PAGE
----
The thing about literary tourism is that it stays with you. I was reminded of the way I had messed up every time I read Northern Lights by Philip Pullman and found myself wallowing in the great reach of the His Dark Materials series. Those books are big, stretching, universe-grasping books, and every time I reached the end, I thought about that moment where I had been able to visit that bench, that bench at the end scored by tears and memory and love and loss, and I was reminded at how I had let it go.

But then I got back there; a trip down for Alice’s Day and the Sunday was marked for Lyra. A bare blue sky, the sort that is seared with colour, and every step further into the love of Will and Lyra. The soul-changing, soul-making sort of love. This is the peak of the books, for me, the way that everything hinges on this small, precise place in the worlds; a place of significant insignificance. The smallest of places, really, for the biggest of things.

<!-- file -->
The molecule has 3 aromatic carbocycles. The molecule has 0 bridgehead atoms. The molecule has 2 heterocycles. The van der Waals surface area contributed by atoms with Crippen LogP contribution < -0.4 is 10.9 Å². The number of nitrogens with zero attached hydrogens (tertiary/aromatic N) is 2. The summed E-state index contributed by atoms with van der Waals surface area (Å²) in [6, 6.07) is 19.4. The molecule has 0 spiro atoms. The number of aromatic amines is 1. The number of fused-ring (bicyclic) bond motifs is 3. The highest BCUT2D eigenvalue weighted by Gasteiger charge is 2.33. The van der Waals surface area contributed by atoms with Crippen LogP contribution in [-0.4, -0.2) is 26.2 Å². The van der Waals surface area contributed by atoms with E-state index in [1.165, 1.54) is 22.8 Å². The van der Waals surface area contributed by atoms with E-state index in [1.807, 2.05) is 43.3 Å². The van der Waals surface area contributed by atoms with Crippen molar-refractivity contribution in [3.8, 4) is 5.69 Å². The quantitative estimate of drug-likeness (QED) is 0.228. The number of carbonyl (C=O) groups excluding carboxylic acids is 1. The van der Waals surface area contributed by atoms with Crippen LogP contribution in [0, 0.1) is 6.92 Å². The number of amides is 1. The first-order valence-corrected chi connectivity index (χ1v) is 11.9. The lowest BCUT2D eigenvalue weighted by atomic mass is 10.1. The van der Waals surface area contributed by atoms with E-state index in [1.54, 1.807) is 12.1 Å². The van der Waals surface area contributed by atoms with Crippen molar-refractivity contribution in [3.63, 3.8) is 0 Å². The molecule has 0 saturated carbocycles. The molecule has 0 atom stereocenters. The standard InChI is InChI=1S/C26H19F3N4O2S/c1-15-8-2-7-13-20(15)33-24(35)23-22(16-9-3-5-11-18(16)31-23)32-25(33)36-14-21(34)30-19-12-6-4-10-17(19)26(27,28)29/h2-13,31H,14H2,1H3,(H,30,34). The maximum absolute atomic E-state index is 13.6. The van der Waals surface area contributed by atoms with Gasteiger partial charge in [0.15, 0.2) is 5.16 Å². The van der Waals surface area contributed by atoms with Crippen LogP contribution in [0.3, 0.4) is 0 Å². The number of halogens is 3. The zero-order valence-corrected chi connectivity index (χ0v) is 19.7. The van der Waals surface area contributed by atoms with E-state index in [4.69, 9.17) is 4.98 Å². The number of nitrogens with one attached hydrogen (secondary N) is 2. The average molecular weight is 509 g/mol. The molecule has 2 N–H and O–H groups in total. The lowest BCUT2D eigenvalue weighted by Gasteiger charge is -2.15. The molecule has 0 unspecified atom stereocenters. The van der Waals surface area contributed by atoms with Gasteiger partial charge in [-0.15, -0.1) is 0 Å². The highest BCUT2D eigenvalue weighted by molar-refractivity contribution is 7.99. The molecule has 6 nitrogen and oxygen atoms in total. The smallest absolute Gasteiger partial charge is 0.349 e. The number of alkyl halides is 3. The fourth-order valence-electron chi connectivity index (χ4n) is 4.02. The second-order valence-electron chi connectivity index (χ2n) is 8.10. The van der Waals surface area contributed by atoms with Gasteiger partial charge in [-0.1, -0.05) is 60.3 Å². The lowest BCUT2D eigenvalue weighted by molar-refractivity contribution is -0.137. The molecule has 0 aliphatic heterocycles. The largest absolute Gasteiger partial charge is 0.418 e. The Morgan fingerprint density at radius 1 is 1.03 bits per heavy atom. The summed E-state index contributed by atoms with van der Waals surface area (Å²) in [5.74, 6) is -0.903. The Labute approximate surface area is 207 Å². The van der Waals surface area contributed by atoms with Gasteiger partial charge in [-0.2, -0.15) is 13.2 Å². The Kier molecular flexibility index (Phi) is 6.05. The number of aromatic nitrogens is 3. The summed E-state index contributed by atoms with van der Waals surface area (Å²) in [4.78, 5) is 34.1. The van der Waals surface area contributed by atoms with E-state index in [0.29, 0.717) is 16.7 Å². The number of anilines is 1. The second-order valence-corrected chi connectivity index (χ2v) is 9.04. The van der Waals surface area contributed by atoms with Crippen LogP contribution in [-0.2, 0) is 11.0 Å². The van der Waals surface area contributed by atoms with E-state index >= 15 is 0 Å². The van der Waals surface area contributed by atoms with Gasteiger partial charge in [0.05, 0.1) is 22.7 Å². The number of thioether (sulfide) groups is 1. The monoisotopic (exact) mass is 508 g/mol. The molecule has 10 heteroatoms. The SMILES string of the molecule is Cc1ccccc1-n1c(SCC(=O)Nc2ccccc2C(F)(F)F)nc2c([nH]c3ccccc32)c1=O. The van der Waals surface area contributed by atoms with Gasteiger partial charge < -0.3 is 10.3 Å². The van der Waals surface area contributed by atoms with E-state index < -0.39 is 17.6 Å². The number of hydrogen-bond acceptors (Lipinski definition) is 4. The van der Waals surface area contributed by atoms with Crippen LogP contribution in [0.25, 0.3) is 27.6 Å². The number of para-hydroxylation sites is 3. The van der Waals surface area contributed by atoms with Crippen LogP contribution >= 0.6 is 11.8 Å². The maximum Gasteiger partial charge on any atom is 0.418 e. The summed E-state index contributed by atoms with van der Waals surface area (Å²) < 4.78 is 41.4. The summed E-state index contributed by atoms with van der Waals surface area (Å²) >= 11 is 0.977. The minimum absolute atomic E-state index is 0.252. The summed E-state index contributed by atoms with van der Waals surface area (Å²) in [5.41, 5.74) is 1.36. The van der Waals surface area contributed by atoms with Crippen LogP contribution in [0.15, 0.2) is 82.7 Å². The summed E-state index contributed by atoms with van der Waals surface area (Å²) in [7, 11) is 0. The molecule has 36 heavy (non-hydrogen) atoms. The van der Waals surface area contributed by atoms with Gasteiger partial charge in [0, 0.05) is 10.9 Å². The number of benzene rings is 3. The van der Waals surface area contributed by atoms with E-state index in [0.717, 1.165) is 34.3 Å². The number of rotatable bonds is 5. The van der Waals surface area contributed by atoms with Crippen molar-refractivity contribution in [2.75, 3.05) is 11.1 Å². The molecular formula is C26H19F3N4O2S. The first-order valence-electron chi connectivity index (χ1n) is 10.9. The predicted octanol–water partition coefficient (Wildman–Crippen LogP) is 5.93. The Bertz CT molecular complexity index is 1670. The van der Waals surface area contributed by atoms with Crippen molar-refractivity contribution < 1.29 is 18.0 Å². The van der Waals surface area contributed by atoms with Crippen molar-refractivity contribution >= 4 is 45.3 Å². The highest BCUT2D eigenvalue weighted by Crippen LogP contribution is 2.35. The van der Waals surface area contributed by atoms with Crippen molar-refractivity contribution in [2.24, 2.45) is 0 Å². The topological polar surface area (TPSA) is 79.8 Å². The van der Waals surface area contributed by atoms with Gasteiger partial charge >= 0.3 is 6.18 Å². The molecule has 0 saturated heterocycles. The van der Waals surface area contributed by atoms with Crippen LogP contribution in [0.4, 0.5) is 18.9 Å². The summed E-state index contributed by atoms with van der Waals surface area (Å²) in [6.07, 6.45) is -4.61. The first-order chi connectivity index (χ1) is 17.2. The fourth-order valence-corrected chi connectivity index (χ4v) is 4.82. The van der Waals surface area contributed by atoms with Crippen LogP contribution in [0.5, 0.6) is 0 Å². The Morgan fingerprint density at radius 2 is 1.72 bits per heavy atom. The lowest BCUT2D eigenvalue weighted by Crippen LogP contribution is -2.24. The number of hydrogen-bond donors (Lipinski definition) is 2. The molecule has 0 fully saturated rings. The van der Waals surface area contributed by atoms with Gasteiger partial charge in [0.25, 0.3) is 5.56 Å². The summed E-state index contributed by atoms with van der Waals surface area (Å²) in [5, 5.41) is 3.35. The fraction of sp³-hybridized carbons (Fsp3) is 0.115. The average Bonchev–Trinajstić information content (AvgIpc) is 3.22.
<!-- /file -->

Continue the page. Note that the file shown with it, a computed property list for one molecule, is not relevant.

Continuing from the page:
I think, perhaps, a part of me is still crying at how wonderful this place is.

…Lyra led him almost to the end of the garden, over a little wooden bridge, to a wooden seat under a sprawling low-branched tree.

“Will, I used to come here in my Oxford and sit on this exact same bench whenever I wanted to be alone, just me and Pan. What I thought was if you – maybe just once a year – if we could come here at the same time, just for an hour or something, then we could pretend we were close again – because we would be close, if you sat here and I sat just here in my world -”

“Yes,” he said, “as long as I live I’ll come back. Wherever I am in the world I’ll come back here -”

“On Midsummer’s Day,” she said, “At midday. As long as I live. As long as I live…”